Anyone facing a Texas intoxication assault criminal charge should be concerned about also having civil liability for the other person's serious bodily injury. The intoxication assault crime requires the prosecutor to prove that the defendant's intoxication caused another's serious bodily injury. The criminal charge can thus go a long way toward also establishing civil liability. But civil liability requires proof of one element, the intoxicated driver's fault, that the criminal charge does not specifically require. Thus, the criminal intoxication assault charge does not alone establish civil liability. The elements of the crime differ somewhat from the elements of civil liability. The consequences of a criminal charge differ markedly from the consequences of civil liability. The procedures for the crime and civil liability also differ, meaning that defending the crime and civil liability also differ. The crime may lead to a civil liability claim. But don't lump the two together.
Different Elements of Intoxication Assault and Civil Liability
For the intoxication assault crime, Texas Penal Code Section 49.07 requires the prosecutor to prove that the defendant caused, by reason of intoxication, the serious bodily injury of another, while operating a motor vehicle in a public place. By contrast, civil liability for motor vehicle accident injuries requires the plaintiff to prove that the defendant's fault, otherwise known as the defendant's negligence, caused the plaintiff's injury. Fault is the critical element in a civil liability case, while fault is no element at all in the criminal charge. Indeed, under Texas Civil Practice Code Section 33.001, a defendant can defeat a Texas negligence claim by proving that the plaintiff's own responsibility for the accident was greater than fifty percent. Texas is, in either words, a comparative fault state where the plaintiff's fault must be not greater than the defendant's fault. Fault is everything in a civil case. Fault is nothing directly in a criminal case.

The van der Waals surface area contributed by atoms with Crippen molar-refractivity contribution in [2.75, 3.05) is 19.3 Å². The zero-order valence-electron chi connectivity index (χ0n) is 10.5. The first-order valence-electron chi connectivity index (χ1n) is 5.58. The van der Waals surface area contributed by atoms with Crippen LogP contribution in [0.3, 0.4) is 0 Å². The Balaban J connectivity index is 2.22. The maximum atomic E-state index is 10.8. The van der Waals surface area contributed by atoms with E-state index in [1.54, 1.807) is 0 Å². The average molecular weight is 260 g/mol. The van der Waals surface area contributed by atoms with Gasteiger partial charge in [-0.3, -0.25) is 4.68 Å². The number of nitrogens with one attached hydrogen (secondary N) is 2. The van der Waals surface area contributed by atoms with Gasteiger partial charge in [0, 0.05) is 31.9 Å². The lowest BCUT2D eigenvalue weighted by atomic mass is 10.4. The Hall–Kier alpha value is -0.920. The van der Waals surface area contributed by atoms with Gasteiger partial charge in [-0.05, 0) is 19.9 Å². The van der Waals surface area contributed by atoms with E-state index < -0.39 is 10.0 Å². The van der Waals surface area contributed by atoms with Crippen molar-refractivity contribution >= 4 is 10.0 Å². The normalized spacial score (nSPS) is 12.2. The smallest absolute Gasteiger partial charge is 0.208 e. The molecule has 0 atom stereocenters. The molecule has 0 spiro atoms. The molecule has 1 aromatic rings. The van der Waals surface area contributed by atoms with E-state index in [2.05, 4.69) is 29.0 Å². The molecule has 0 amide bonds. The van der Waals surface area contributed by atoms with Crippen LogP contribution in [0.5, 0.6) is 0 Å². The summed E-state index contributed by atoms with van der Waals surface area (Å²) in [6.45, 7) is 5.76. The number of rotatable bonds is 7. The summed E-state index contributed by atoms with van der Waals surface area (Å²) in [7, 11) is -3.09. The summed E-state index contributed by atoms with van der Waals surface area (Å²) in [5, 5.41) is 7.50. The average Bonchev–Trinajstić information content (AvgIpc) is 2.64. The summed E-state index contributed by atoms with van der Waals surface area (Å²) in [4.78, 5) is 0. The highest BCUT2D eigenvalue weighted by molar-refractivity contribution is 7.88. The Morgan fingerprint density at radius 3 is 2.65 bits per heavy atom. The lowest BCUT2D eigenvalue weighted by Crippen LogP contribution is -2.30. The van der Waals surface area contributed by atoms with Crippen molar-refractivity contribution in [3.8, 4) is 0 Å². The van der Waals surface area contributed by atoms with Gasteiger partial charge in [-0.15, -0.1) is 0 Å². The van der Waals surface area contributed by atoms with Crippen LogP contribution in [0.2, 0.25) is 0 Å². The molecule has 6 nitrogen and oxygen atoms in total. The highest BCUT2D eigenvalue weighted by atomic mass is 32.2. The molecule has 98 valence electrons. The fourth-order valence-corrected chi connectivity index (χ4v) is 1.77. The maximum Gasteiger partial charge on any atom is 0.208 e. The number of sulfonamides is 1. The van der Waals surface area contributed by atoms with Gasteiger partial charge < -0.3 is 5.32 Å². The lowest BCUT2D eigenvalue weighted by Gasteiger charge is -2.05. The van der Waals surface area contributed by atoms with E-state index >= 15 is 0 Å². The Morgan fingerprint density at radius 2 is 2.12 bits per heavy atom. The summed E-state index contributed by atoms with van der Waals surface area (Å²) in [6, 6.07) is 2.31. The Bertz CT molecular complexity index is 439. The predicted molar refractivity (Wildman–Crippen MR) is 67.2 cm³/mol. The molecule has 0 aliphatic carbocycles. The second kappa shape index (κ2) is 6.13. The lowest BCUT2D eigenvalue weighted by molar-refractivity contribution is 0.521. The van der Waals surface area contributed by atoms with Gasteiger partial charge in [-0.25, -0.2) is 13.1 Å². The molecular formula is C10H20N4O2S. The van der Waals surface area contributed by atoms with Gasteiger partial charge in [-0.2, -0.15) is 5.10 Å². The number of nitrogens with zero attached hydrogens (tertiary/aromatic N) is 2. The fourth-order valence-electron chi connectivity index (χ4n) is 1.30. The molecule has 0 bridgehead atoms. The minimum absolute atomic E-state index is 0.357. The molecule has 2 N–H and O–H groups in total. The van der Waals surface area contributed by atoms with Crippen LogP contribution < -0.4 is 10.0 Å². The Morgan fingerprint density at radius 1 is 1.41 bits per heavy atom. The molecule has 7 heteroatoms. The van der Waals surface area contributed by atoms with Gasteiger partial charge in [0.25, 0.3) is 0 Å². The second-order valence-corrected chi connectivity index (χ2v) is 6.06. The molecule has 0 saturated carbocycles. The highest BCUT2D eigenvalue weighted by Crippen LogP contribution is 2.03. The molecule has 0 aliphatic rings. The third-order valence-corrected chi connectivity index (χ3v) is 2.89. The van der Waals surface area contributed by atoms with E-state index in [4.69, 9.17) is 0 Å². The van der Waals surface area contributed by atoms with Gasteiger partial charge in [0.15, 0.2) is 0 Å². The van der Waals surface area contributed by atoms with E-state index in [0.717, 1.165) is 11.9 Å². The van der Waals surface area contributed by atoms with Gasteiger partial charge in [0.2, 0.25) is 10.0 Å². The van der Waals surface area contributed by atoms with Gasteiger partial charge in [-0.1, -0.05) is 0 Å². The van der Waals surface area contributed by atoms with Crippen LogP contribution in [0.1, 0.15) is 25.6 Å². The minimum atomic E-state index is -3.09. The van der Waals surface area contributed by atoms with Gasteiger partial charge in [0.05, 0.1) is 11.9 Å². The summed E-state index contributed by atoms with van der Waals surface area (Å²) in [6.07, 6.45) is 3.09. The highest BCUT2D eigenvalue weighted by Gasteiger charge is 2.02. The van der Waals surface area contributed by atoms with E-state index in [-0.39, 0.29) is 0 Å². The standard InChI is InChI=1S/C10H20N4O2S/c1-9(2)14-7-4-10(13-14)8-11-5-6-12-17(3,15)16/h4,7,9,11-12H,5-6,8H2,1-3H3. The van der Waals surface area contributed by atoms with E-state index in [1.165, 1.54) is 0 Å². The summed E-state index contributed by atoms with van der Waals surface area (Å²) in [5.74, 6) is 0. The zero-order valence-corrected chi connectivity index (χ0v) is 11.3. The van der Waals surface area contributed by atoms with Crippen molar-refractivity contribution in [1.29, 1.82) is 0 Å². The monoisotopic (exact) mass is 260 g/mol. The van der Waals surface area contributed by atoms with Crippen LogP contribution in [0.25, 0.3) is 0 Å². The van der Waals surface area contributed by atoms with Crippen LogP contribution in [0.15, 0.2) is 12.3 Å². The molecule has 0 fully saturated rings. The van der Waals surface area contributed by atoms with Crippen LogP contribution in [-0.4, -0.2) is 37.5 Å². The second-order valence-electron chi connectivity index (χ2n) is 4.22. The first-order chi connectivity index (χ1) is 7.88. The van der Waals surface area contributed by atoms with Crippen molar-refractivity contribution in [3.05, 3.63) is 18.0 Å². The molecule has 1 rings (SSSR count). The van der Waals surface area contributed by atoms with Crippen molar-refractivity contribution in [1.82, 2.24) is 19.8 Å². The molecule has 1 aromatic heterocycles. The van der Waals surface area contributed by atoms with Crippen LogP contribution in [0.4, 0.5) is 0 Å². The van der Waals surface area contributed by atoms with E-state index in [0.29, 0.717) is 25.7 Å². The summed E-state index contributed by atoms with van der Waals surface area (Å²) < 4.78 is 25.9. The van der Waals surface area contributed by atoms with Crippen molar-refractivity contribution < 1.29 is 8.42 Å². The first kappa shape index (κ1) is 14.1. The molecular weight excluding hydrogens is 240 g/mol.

Intoxication Assault and Causation
While fault is not an element of Texas's intoxication assault crime, fault may often be present when a prosecutor charges that crime. Texas Penal Code Section 49.07(a) states expressly that the defendant commits the intoxication assault crime whether the intoxication causes serious bodily injury to another “by accident or mistake.” An accident or mistake can happen without fault. The prosecutor need not prove that the intoxicated driver drove negligently, failing to exercise ordinary and reasonable care. But to support an intoxication assault charge, the prosecutor must prove that intoxication caused the other person's serious bodily injury. Intoxication, in other words, must have made a difference to the other's serious injury. And under Perry v. S.N., 973 S.W.2d 301, 305 (Tex. 1998), and other Texas case law, courts can find negligence per se when the defendant violates a criminal statute that sets a standard for reasonable conduct. So, while committing intoxication assault isn't technically the same as civil liability, most cases involving intoxication assault will also involve civil liability.
Different Consequences of Intoxication Assault, Civil Liability